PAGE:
A drug being made in Chattanooga that is intended to treat severe preeclampsia in pregnant women has been fast tracked by the U.S. Food and Drug Administration, officials said.
"Anything that could positively impact this perinatal period would translate into huge gains for society's most fragile citizens," said Dr. David Adair, founder and chairman of Glenveigh Medical.
Digoxin Immune Fab is being developed by the privately held life science and technology company Glenveigh Medical. It was selected for fast track review because there are no current therapies for preeclampsia, and the federal agency wanted to expedite its development so it potentially could reach consumers faster.
Currently, there are only medications to treat the symptoms of preeclampsia, not the underlying causes of the disease, a statement from Chattanooga-based Glenveigh Medical said.
Preeclampsia, a hypertensive disorder of pregnancy, affects up to 320,000 women annually in the United States and is the leading cause of death among pregnant women. It also triggers early delivery, which can harm the health of the baby and cause neurological damage and learning challenges.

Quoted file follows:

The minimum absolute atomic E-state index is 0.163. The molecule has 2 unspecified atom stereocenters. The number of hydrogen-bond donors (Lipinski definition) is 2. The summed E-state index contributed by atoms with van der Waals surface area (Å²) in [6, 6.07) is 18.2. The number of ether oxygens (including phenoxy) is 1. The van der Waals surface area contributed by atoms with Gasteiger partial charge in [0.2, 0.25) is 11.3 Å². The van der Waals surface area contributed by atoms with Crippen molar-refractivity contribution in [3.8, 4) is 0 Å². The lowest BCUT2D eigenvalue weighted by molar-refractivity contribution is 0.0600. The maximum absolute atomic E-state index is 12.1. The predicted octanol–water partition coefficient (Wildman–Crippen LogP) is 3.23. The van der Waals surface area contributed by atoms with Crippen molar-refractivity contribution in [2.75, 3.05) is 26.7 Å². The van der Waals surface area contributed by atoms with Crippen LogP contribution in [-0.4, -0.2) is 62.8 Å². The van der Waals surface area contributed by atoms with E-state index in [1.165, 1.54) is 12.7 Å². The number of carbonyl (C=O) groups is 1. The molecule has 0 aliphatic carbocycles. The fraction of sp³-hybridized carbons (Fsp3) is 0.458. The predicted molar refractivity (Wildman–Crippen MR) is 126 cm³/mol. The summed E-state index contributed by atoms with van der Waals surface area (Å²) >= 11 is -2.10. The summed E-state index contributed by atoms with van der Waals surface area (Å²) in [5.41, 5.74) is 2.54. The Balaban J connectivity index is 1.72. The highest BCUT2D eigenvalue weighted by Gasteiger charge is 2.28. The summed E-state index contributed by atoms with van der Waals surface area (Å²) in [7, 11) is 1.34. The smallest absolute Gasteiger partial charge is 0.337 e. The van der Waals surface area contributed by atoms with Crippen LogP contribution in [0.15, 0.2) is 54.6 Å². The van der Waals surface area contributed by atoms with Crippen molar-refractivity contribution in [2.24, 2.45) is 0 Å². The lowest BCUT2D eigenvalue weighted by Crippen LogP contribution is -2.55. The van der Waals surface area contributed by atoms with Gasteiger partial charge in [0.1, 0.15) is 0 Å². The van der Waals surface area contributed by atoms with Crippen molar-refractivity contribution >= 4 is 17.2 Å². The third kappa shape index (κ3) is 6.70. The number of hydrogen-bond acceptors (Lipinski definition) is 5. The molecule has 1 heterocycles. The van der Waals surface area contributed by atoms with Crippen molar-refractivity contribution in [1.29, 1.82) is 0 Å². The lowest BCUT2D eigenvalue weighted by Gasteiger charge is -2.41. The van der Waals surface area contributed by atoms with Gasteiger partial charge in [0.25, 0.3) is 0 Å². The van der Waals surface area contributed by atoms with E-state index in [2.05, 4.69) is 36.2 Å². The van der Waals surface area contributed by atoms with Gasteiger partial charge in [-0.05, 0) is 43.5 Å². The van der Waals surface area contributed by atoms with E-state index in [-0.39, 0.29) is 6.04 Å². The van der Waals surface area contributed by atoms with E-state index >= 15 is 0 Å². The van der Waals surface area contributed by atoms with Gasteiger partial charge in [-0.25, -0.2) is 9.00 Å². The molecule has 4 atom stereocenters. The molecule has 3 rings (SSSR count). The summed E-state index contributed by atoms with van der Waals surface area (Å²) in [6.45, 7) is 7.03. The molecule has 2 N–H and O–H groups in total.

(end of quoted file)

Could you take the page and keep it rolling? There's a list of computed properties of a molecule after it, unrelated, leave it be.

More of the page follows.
Adair started researching preeclampsia two decades ago because of the need for a medical solution. Earlier this year Glenveigh received orphan drug designation from the FDA for DIF because it was meant to treat a rare condition for which treatment wasn't available.
Future studies of DIF could involve 30 sites across the country, officials said.
"We certainly understand there's an unmet medical need for preeclampsia and eclampsia treatment," said Eleni Tsigas, executive director of the Preeclampsia Foundation, in a statement.
"The fast track designation is significant for expediting Glenveigh's research and development work to help determine if this could be a safe and effective therapy for this dangerous disorder," she said.
Joan Garrett McClane has been a staff writer for the Times Free Press since August 2007. Before becoming a general assignment writer for the paper, she wrote about business, higher education and the court systems. She grew up the oldest of five sisters near Birmingham, Ala., and graduated with a master's and bachelor's degrees in journalism from the University of Alabama. Before landing her first full-time job as a reporter at the Times Free Press, ...